updated: 3 January 2020
My interests in sports governance dates back more than 25 years to the time that I worked as a “mentor/tutor” in the University of Colorado Boulder athletics department.
More recently, I started using cases of sports governance controversies in teaching, based on a need to find interesting and unique cases of science and technology in decision making. In 2009 I began to use “sex testing” and the case of Oscar Pistorius in my grad seminar on science in society. Students found these topics fascinating, and it help motivated me to further pursue the role of science in sport.
I jumped into the deep end of the pool in 2011 when I started a blog, The Least Thing, which I maintained on a near-daily basis for more than seven years. I spent the summer of 2011 studying FIFA, trying to understand how it could both be so messed up and so unfixable. The result was a major paper (Pielke 2013, linked below) which came out right in the midst of the scandal which engulfed the organization.
In 2011, I made my way to Cologne, Germany for the biennial Play the Game conference. This, perhaps more than anything, motivated a change in direction for my career. Even in 2011, participation in climate change research and policy was both less interesting and less fun. The PTG folks were my people and I was happy to find them. I have been an active participant ever since and am proud to have played a small role in helping to bring the 2019 conference to Colorado.
In 2012 I initiated efforts to create a new “sports governance center” at the University of Colorado Boulder. The major innovation we pursued was to locate this academic unit inside the university’s big-time athletics department. This took some doing, but in 2016 the SGC had been established. I was, to the best of my knowledge, the only tenured, full professor in the US who is rostered in a NCAA Division 1 athletics program.
Unfortunately, after a great start the University of Colorado Boulder terminated our effort. Even so, we had great success.
In 2014, I volunteered to teach a new course above load on sports governance. The CU Ethnic Studies program agreed, graciously, to host the class, Introduction to Sports Governance, which had 12 students that first year. In 2019, the class had 160 students (clasroom capacity)and a waitlist, with a fantastic line up of speakers and topics. CU Athletics and CU Ethnic Studies have been fantastic is supporting the development of this class, which is a massive success (and also time consuming but incredibly rewarding).
My research and blogging informed my 2016 book, The Edge, which is about the battlegrounds where the future of sport is being waged: college sports, doping, technology, gender and more. Check it out here. This book was a joy to write. I learned so much.
I’ve now written a lot of commentaries and academic papers on sports governance topics. My current areas of interest include:
- the use and misuse of science in anti-doping regulation;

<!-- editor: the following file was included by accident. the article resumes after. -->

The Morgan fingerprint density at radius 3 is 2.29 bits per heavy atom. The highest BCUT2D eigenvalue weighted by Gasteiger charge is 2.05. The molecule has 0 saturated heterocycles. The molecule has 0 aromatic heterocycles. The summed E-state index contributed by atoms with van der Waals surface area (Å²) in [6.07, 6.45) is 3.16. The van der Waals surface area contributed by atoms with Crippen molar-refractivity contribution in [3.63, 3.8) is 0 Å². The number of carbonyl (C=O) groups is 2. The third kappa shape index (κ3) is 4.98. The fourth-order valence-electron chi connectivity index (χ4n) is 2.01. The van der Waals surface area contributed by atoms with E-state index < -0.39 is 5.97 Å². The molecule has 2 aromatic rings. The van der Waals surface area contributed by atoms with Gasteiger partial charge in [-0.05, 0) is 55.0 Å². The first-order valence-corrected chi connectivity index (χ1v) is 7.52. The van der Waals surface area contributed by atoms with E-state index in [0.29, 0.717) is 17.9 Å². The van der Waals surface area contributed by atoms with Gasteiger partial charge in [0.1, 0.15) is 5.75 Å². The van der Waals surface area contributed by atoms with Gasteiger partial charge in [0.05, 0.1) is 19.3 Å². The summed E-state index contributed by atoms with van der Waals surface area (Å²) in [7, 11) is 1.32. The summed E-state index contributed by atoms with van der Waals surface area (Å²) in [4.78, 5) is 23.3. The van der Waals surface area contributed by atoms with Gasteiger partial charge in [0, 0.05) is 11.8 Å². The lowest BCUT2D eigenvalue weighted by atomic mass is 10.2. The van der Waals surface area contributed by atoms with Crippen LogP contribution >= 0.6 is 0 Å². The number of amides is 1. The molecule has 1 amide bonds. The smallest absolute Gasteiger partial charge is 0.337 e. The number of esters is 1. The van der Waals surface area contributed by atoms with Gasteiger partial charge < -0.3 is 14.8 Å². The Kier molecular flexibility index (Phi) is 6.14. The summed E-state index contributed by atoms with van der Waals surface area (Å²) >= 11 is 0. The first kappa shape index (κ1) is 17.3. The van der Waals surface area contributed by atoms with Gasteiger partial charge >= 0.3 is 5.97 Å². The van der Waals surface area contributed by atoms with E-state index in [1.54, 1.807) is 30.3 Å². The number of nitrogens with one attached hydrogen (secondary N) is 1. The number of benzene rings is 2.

- sex and gender in sport;
- reform of college athletics;
- governance (and corruption) in national and international sports bodies;
- the regulation of technology in sport.
Here is a selection of academic papers:
Pielke Jr, R. 2013. How can FIFA be held accountable?. Sport management review, 16:255-267.
Pielke Jr, R. 2015. Gather data to reveal true extent of doping in sport. Nature, 517:529.
Pielke Jr, R. 2016. Obstacles to accountability in international sports governance. Transparency International, global corruptions report: Soccer. (PDF)
Pielke Jr, R. 2017. Sugar, spice and everything nice: how to end ‘sex testing’in international athletics. International Journal of Sport Policy and Politics, 9:649-665.
Pielke, R. 2018. Assessing doping prevalence is possible. So what are we waiting for?. Sports Medicine, 48:207-209.
Pielke, R., Tucker, R., & Boye, E. 2019. Scientific integrity and the IAAF testosterone regulations. The International Sports Law Journal, 1-9.
Pielke, Jr., R. 2019. Caster Semenya ruling: sports federation is flouting ethics rules, Nature, doi: 10.1038/d41586-019-01606-8
Pielke, Jr., R. and E. Boye, 2019. Scientific Integrity and Anti-Doping Regulation, International Journal of Sport Policy and Politics. (summary, a Twitter thread, email for a PDF of the published version).
Pielke, Jr. R., R. Tucker and E. Boye, 2019. Scientific Integrity and the IAAF Testosterone Regulations, International Sports Law Journal. (open access, correction of labeling errors here)
Pielke, Jr., R. 2019. Here’s How to Compensate College Athletes, New York Times, 30 October.
Pielke, Jr., R. 2019. On Super Bowl weekend, it’s worth considering whether male-focused sports are out of step, USA Today, 3 February.
I’ll continue to update this page.
My husband was just given a 4 year ban in his sport for taking a supplement that was not on the ban list. He went through arbitration and that was his sanction. In the summary of his case the arbitrators say “we unanimously believe you are not a cheater, but we are tied by the law”. This was his first offense and they gave him the maximum ban time. Who could I reach to for help and guidance in going for an appeal process. He is a struggling athlete that took protein as a meal because he could not afford anything else and for this substance he is now banned. Please, We need help.
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